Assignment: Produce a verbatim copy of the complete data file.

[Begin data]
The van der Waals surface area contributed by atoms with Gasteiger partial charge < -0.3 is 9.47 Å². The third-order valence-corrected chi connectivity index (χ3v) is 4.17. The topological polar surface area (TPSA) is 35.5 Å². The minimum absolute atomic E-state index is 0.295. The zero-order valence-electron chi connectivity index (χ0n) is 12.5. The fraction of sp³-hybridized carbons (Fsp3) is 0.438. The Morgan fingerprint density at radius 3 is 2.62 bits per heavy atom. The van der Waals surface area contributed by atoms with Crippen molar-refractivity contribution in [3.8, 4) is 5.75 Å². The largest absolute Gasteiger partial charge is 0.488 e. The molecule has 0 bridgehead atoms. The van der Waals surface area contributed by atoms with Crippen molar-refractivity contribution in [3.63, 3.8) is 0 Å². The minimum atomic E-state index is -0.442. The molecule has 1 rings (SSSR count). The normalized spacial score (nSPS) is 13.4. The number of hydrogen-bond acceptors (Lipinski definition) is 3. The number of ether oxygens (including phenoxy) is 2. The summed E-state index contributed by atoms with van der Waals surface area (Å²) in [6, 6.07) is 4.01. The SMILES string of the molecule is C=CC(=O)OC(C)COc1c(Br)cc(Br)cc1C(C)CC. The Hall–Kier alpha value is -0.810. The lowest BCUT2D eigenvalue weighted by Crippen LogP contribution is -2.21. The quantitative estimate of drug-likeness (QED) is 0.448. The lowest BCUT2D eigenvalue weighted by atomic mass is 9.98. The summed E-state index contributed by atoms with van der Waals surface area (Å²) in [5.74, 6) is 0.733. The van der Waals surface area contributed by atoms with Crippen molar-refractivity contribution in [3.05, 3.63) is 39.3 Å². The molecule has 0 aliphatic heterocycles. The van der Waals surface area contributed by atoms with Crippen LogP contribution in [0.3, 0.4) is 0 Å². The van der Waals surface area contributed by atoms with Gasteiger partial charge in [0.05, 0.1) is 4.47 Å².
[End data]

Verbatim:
The van der Waals surface area contributed by atoms with Gasteiger partial charge < -0.3 is 9.47 Å². The third-order valence-corrected chi connectivity index (χ3v) is 4.17. The topological polar surface area (TPSA) is 35.5 Å². The minimum absolute atomic E-state index is 0.295. The zero-order valence-electron chi connectivity index (χ0n) is 12.5. The fraction of sp³-hybridized carbons (Fsp3) is 0.438. The Morgan fingerprint density at radius 3 is 2.62 bits per heavy atom. The van der Waals surface area contributed by atoms with Crippen molar-refractivity contribution in [3.8, 4) is 5.75 Å². The largest absolute Gasteiger partial charge is 0.488 e. The molecule has 0 bridgehead atoms. The van der Waals surface area contributed by atoms with Crippen molar-refractivity contribution in [3.63, 3.8) is 0 Å². The minimum atomic E-state index is -0.442. The molecule has 1 rings (SSSR count). The normalized spacial score (nSPS) is 13.4. The number of hydrogen-bond acceptors (Lipinski definition) is 3. The number of ether oxygens (including phenoxy) is 2. The summed E-state index contributed by atoms with van der Waals surface area (Å²) in [6, 6.07) is 4.01. The SMILES string of the molecule is C=CC(=O)OC(C)COc1c(Br)cc(Br)cc1C(C)CC. The Hall–Kier alpha value is -0.810. The lowest BCUT2D eigenvalue weighted by Crippen LogP contribution is -2.21. The quantitative estimate of drug-likeness (QED) is 0.448. The lowest BCUT2D eigenvalue weighted by atomic mass is 9.98. The summed E-state index contributed by atoms with van der Waals surface area (Å²) in [5.74, 6) is 0.733. The van der Waals surface area contributed by atoms with Crippen molar-refractivity contribution in [3.05, 3.63) is 39.3 Å². The molecule has 0 aliphatic heterocycles. The van der Waals surface area contributed by atoms with Crippen LogP contribution in [0.3, 0.4) is 0 Å². The van der Waals surface area contributed by atoms with Gasteiger partial charge in [0.05, 0.1) is 4.47 Å².